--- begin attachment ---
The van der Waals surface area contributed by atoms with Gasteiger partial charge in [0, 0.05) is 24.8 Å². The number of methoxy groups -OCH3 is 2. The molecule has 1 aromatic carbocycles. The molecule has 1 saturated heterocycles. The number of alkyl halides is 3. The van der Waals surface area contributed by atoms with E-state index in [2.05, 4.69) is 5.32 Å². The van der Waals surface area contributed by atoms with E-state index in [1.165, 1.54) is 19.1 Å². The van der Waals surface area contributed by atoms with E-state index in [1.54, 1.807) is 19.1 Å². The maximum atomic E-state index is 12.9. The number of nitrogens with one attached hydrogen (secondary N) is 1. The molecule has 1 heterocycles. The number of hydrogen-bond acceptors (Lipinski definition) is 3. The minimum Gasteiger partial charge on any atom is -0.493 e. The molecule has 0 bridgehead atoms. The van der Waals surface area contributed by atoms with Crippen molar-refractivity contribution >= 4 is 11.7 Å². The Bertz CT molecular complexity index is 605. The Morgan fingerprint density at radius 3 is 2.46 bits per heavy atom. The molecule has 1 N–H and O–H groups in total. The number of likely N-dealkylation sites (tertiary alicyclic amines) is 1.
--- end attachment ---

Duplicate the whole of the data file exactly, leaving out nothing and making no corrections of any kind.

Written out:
The van der Waals surface area contributed by atoms with Gasteiger partial charge in [0, 0.05) is 24.8 Å². The number of methoxy groups -OCH3 is 2. The molecule has 1 aromatic carbocycles. The molecule has 1 saturated heterocycles. The number of alkyl halides is 3. The van der Waals surface area contributed by atoms with E-state index in [2.05, 4.69) is 5.32 Å². The van der Waals surface area contributed by atoms with E-state index in [1.165, 1.54) is 19.1 Å². The van der Waals surface area contributed by atoms with E-state index in [1.54, 1.807) is 19.1 Å². The maximum atomic E-state index is 12.9. The number of nitrogens with one attached hydrogen (secondary N) is 1. The molecule has 1 heterocycles. The number of hydrogen-bond acceptors (Lipinski definition) is 3. The minimum Gasteiger partial charge on any atom is -0.493 e. The molecule has 0 bridgehead atoms. The van der Waals surface area contributed by atoms with Crippen molar-refractivity contribution >= 4 is 11.7 Å². The Bertz CT molecular complexity index is 605. The Morgan fingerprint density at radius 3 is 2.46 bits per heavy atom. The molecule has 1 N–H and O–H groups in total. The number of likely N-dealkylation sites (tertiary alicyclic amines) is 1.